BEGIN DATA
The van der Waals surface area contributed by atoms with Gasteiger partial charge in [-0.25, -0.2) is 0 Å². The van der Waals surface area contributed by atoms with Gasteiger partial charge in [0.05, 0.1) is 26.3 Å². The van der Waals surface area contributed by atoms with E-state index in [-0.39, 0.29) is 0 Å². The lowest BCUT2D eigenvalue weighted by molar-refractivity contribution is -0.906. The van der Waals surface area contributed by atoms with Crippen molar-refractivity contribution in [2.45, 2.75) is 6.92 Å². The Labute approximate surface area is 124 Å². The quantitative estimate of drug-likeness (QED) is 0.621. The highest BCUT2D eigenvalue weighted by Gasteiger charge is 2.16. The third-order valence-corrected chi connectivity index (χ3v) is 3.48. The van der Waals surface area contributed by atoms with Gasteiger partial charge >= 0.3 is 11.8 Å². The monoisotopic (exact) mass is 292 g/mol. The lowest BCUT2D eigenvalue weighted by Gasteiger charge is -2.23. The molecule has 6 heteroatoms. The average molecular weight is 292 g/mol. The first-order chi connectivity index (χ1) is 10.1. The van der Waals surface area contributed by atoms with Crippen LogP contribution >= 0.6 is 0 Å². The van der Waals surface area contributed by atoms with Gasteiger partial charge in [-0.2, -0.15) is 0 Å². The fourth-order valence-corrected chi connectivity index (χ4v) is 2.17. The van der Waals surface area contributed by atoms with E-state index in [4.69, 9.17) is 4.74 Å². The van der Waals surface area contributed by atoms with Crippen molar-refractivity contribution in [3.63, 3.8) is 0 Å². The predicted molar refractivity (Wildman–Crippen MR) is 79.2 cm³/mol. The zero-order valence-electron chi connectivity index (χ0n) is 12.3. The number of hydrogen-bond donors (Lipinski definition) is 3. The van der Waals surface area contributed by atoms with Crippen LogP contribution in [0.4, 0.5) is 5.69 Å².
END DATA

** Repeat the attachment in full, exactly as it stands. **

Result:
The van der Waals surface area contributed by atoms with Gasteiger partial charge in [-0.25, -0.2) is 0 Å². The van der Waals surface area contributed by atoms with Gasteiger partial charge in [0.05, 0.1) is 26.3 Å². The van der Waals surface area contributed by atoms with E-state index in [-0.39, 0.29) is 0 Å². The lowest BCUT2D eigenvalue weighted by molar-refractivity contribution is -0.906. The van der Waals surface area contributed by atoms with Crippen molar-refractivity contribution in [2.45, 2.75) is 6.92 Å². The Labute approximate surface area is 124 Å². The quantitative estimate of drug-likeness (QED) is 0.621. The highest BCUT2D eigenvalue weighted by Gasteiger charge is 2.16. The third-order valence-corrected chi connectivity index (χ3v) is 3.48. The van der Waals surface area contributed by atoms with Gasteiger partial charge >= 0.3 is 11.8 Å². The monoisotopic (exact) mass is 292 g/mol. The lowest BCUT2D eigenvalue weighted by Gasteiger charge is -2.23. The molecule has 6 heteroatoms. The average molecular weight is 292 g/mol. The first-order chi connectivity index (χ1) is 10.1. The van der Waals surface area contributed by atoms with Crippen LogP contribution >= 0.6 is 0 Å². The van der Waals surface area contributed by atoms with Gasteiger partial charge in [-0.2, -0.15) is 0 Å². The fourth-order valence-corrected chi connectivity index (χ4v) is 2.17. The van der Waals surface area contributed by atoms with E-state index in [4.69, 9.17) is 4.74 Å². The van der Waals surface area contributed by atoms with Crippen molar-refractivity contribution in [3.63, 3.8) is 0 Å². The predicted molar refractivity (Wildman–Crippen MR) is 79.2 cm³/mol. The zero-order valence-electron chi connectivity index (χ0n) is 12.3. The number of hydrogen-bond donors (Lipinski definition) is 3. The van der Waals surface area contributed by atoms with Crippen LogP contribution in [0.4, 0.5) is 5.69 Å².